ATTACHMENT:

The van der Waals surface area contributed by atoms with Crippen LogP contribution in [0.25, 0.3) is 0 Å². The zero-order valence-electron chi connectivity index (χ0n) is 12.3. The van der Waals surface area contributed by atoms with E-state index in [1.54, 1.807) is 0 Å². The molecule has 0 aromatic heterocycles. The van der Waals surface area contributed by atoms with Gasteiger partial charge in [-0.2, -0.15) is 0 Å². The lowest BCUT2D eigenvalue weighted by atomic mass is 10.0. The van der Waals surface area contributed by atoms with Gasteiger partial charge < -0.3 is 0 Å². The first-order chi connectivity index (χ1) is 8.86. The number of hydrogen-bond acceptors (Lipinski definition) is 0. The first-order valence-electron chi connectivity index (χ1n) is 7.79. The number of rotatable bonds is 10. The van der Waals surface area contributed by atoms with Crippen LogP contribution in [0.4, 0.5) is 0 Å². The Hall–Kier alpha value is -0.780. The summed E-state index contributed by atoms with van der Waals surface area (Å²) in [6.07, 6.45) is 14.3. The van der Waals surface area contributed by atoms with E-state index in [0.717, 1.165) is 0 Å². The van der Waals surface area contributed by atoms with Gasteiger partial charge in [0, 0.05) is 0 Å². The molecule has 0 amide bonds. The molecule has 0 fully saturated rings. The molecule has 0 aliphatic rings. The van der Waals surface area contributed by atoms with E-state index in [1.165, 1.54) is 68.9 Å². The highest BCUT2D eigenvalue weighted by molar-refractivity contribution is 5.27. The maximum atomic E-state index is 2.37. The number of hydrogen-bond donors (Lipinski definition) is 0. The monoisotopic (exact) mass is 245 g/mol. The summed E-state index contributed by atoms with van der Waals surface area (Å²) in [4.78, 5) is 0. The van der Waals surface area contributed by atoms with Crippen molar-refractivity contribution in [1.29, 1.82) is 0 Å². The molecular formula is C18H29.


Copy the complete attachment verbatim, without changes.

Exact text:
The van der Waals surface area contributed by atoms with Crippen LogP contribution in [0.25, 0.3) is 0 Å². The zero-order valence-electron chi connectivity index (χ0n) is 12.3. The van der Waals surface area contributed by atoms with E-state index in [1.54, 1.807) is 0 Å². The molecule has 0 aromatic heterocycles. The van der Waals surface area contributed by atoms with Gasteiger partial charge in [-0.2, -0.15) is 0 Å². The lowest BCUT2D eigenvalue weighted by atomic mass is 10.0. The van der Waals surface area contributed by atoms with Gasteiger partial charge < -0.3 is 0 Å². The first-order chi connectivity index (χ1) is 8.86. The number of hydrogen-bond acceptors (Lipinski definition) is 0. The first-order valence-electron chi connectivity index (χ1n) is 7.79. The number of rotatable bonds is 10. The van der Waals surface area contributed by atoms with Crippen LogP contribution in [0.4, 0.5) is 0 Å². The Hall–Kier alpha value is -0.780. The summed E-state index contributed by atoms with van der Waals surface area (Å²) in [6.07, 6.45) is 14.3. The van der Waals surface area contributed by atoms with E-state index in [0.717, 1.165) is 0 Å². The van der Waals surface area contributed by atoms with Gasteiger partial charge in [0, 0.05) is 0 Å². The molecule has 0 amide bonds. The molecule has 0 fully saturated rings. The molecule has 0 aliphatic rings. The van der Waals surface area contributed by atoms with E-state index in [1.165, 1.54) is 68.9 Å². The highest BCUT2D eigenvalue weighted by molar-refractivity contribution is 5.27. The maximum atomic E-state index is 2.37. The number of hydrogen-bond donors (Lipinski definition) is 0. The monoisotopic (exact) mass is 245 g/mol. The summed E-state index contributed by atoms with van der Waals surface area (Å²) in [4.78, 5) is 0. The van der Waals surface area contributed by atoms with Crippen molar-refractivity contribution in [1.29, 1.82) is 0 Å². The molecular formula is C18H29.